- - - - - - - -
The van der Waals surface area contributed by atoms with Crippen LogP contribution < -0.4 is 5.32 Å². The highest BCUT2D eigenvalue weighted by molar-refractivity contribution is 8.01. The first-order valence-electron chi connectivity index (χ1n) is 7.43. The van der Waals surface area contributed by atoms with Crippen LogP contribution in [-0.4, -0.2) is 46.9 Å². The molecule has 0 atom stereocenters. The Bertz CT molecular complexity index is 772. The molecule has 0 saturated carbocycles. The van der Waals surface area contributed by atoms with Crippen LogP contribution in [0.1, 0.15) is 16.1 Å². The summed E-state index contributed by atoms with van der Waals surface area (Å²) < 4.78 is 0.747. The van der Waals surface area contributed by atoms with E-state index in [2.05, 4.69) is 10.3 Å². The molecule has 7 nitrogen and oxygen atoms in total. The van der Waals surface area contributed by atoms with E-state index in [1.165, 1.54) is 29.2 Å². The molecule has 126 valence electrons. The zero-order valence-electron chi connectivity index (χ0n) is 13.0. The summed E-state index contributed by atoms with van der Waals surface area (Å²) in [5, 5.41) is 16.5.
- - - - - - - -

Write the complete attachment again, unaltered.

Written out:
The van der Waals surface area contributed by atoms with Crippen LogP contribution < -0.4 is 5.32 Å². The highest BCUT2D eigenvalue weighted by molar-refractivity contribution is 8.01. The first-order valence-electron chi connectivity index (χ1n) is 7.43. The van der Waals surface area contributed by atoms with Crippen LogP contribution in [-0.4, -0.2) is 46.9 Å². The molecule has 0 atom stereocenters. The Bertz CT molecular complexity index is 772. The molecule has 0 saturated carbocycles. The van der Waals surface area contributed by atoms with Crippen LogP contribution in [0.1, 0.15) is 16.1 Å². The summed E-state index contributed by atoms with van der Waals surface area (Å²) < 4.78 is 0.747. The van der Waals surface area contributed by atoms with E-state index in [2.05, 4.69) is 10.3 Å². The molecule has 7 nitrogen and oxygen atoms in total. The van der Waals surface area contributed by atoms with E-state index in [1.165, 1.54) is 29.2 Å². The molecule has 126 valence electrons. The zero-order valence-electron chi connectivity index (χ0n) is 13.0. The summed E-state index contributed by atoms with van der Waals surface area (Å²) in [5, 5.41) is 16.5.